WTEU-47 – Time to Chat!

WTEU-47 – Time to Chat!

Date: Sunday 20th July 2014
Time: 3.30pm – 5.30pm British Summer Time (4.30pm – 6.30pm Central European Time)
Facilitators: Amy Phillips, Neil Studd
Participants: Dan Ashby, Michael Bolton, Ajay Balamurugadas, Alessandra Moreira, Vernon Richards, Jayshree Rathod, Daniel Billing, Aleksandar Simic, Richard Bradshaw, Ioana Serban, Carol Brands, Christopher Chant, Jaswinder Kaur Nagi, Vlad Romanenko, Srinivas Reddy, Shravan Kumar, Vijai Anandh, Raghu

This was the European chapter’s first session in over three years, with Amy Phillips and Neil Studd hosting as new facilitators of a now-monthly meetup. It also saw the record number of participants for a European session, showing just how active and driven the community has become in recent years.

The session began with a mission overview: We were going to use a selection of heuristics to help us learn about a previously-unseen application. The chosen application was World Chat Clock, a site designed to help with arranging meetings across different timezones.

There was a brief discussion about what a heuristic is (a rule-of-thumb; a fallible way to solve a problem or make a decision) and how you might recognise opportunities to use them. (When discussing how testers apply heuristics, Michael Bolton commented: “You’re always testing with heuristics… talking about ‘testing with heuristics’ is like talking about ‘making music with sound’.”)

The facilitators outlined that, for today’s exercise, we’d be using Elisabeth Hendrickson’s excellent Test Heuristics Cheat Sheet (PDF). The attendees split into four groups, with each group given four distinct heuristics to utilise during their 40-minute test session.

After testing, the four groups provided a debrief of their findings. Unsurprisingly, because each group was given different heuristics, each group discovered its own set of equally-interesting issues. As each team described their observances, the whole group discussed whether the issues seemed significant, or whether they were issues at all.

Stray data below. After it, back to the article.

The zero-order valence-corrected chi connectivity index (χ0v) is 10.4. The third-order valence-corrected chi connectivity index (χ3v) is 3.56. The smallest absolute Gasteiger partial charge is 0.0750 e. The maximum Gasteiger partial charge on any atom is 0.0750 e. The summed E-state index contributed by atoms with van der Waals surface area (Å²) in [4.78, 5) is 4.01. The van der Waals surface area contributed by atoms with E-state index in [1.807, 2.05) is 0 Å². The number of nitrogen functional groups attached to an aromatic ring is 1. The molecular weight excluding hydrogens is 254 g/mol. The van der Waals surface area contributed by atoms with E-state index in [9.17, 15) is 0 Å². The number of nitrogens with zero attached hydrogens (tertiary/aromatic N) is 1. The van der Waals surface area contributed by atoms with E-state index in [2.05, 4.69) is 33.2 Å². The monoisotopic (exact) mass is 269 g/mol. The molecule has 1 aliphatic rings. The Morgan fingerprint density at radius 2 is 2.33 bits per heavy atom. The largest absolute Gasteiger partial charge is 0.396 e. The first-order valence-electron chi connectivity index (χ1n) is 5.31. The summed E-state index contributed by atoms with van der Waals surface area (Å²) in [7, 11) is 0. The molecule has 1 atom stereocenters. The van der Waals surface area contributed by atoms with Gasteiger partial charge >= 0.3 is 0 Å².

Michael made an interesting comment that nobody appeared to have considered the true purpose of the application. Several attendees commented that they had observed messages within the application, stating the application’s intention to help with chatting across timezones, and that it was designed to be “visually appealing”; Daniel Billing was first to spot additional clues on the page, indicating that the application was a portfolio piece produced by the developer (with About Me / Hire Me links). We chatted about the consistency heuristic (“Is the behaviour and state of this product consistent with the image that the developer wants to project?”)

The debrief concluded with further discussion as to whether we had all missed this critical consideration: Who was our client for this testing? If we were testing for the developer, their requirements could be very different to those of the end-user. We noticed that participants hadn’t asked for clarity on this front, but also the facilitators hadn’t provided up-front clarity during the mission statement. It focused our attention on ensuring that we ask for important details like this up-front, to contextualise our testing.

Because of the amount of time that we spent discussing the issues that we’d found, we didn’t have as much time to discuss the use of heuristics as we would have liked. Nevertheless, several people remarked on their benefits. Ioana Serban said: “What I found really interesting was that using the cheat sheet made me frame some of the tests I would have done anyway in terms of applying a certain heuristic.”

And with that, the return of Weekend Testing Europe came to a close. We received some useful post-session feedback from attendees (which you can find within the session transcript below) which will be used to help shape future sessions, but everybody seemed to enjoy themselves and now we’re counting the days until next session. Europe is back!

Session Logs:

Further reading about heuristics:

More about World Chat Clock:

Experience reports from session attendees:

About the Author

Neil is a tester from the United Kingdom who has been testing desktop, mobile and web applications for the past ten years, working in a range of agile roles for organisations as varied as Oracle and Last.fm. In his spare time, he participates in freelance and beta testing projects, as a way of learning and developing new approaches to testing.